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Plan S will hit some academic societies hard

Australian National University, Canberra, Australia.

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Australian National University, Canberra, Australia.

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University of New South Wales, Sydney, Australia.
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Plan S is good news (Nature 561, 17–18; 2018). As we move towards this subscription-free publishing model for 2020, the enormous costs that institutions pay to access the scientific literature will gradually be phased out. However, this could adversely affect the activities of academic societies that run their own journals.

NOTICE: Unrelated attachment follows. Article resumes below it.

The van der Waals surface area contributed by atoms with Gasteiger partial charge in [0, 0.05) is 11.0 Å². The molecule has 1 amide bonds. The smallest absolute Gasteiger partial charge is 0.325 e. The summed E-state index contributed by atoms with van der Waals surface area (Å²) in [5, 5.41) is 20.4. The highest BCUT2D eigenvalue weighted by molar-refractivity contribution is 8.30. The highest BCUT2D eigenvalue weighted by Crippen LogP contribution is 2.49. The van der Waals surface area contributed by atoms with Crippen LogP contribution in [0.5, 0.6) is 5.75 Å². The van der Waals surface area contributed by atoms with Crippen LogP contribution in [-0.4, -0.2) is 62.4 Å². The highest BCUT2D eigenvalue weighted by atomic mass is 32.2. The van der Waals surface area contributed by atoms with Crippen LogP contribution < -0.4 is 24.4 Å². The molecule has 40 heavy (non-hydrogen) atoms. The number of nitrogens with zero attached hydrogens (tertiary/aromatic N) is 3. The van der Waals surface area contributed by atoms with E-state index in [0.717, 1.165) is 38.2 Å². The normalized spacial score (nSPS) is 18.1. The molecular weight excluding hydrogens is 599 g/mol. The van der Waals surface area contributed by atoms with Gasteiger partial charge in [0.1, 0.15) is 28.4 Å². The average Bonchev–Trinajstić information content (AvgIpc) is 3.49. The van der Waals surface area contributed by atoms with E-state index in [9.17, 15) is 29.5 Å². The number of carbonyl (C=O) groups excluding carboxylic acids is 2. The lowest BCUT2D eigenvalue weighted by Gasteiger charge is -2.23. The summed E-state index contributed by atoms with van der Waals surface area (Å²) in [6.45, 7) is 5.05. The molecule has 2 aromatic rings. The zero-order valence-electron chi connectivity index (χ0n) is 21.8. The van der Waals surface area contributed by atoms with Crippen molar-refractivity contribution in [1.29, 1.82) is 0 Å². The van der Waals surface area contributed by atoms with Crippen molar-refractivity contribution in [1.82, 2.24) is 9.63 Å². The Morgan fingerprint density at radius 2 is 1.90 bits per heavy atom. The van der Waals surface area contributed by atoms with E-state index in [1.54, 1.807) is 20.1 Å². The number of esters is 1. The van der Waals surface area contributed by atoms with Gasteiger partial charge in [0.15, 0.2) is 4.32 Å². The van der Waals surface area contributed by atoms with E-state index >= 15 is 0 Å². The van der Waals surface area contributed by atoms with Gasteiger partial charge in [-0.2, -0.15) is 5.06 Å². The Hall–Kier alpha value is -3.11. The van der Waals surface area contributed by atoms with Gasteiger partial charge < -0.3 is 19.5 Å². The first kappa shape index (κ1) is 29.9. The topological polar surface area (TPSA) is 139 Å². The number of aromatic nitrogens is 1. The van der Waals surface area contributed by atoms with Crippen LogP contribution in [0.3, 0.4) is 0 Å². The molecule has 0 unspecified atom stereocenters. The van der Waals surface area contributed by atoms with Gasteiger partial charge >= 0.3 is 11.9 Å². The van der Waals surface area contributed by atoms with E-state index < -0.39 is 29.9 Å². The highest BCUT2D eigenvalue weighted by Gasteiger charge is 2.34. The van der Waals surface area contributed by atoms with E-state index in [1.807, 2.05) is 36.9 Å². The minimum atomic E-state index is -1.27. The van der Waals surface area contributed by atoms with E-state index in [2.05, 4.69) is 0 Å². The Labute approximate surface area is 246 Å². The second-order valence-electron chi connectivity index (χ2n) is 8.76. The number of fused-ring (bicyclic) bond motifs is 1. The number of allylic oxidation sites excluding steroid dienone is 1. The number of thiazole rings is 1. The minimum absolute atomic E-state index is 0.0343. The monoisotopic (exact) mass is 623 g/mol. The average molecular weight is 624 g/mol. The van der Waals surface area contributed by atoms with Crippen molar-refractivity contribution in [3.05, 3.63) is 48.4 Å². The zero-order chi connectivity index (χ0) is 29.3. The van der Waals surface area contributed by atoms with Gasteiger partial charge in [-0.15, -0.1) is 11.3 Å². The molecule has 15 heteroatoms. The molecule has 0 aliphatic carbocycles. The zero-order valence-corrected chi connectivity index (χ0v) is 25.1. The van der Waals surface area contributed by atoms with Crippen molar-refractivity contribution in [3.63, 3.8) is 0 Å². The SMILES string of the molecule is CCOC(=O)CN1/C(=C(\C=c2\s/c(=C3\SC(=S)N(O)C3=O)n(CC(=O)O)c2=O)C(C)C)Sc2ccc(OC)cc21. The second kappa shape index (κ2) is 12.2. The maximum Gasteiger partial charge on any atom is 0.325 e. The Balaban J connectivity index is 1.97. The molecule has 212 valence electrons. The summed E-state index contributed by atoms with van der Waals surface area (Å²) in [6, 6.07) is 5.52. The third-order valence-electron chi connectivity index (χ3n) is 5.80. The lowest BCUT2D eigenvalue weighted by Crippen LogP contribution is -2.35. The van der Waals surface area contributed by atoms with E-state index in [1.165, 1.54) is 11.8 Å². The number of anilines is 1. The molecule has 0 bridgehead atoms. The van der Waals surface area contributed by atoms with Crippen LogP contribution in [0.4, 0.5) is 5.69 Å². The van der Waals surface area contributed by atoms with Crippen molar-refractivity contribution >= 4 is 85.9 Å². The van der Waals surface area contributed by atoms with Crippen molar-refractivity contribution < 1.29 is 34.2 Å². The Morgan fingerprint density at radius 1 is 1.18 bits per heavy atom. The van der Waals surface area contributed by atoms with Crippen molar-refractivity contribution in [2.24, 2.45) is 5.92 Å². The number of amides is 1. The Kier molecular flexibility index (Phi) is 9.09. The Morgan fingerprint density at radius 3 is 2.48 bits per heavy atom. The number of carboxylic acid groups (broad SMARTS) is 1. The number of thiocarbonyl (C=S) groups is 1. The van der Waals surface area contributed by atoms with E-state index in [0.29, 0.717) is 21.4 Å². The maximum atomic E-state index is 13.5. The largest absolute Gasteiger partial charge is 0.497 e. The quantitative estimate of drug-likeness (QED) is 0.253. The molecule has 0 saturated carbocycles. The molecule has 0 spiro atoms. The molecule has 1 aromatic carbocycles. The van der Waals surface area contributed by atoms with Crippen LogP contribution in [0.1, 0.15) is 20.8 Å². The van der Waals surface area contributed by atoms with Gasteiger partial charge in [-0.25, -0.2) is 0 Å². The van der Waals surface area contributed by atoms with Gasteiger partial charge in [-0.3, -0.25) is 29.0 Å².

These societies currently use income from subscription fees to host affordable conferences, run workshops, award travel grants, develop policy and engage in outreach. As publication charges for authors replace subscription fees, this income will plummet. Funding bodies might need to step in to make up the shortfall for supporting these services to the scientific community.

When publication charges become the norm, authors who cannot afford to pay them must not be unfairly disadvantaged (see J. Measey Nature 562, 494; 2018). Means-tested rules for fee waivers will need to be factored in to the new publishing model.

Nature 564, 39 (2018)

doi: 10.1038/d41586-018-07609-1
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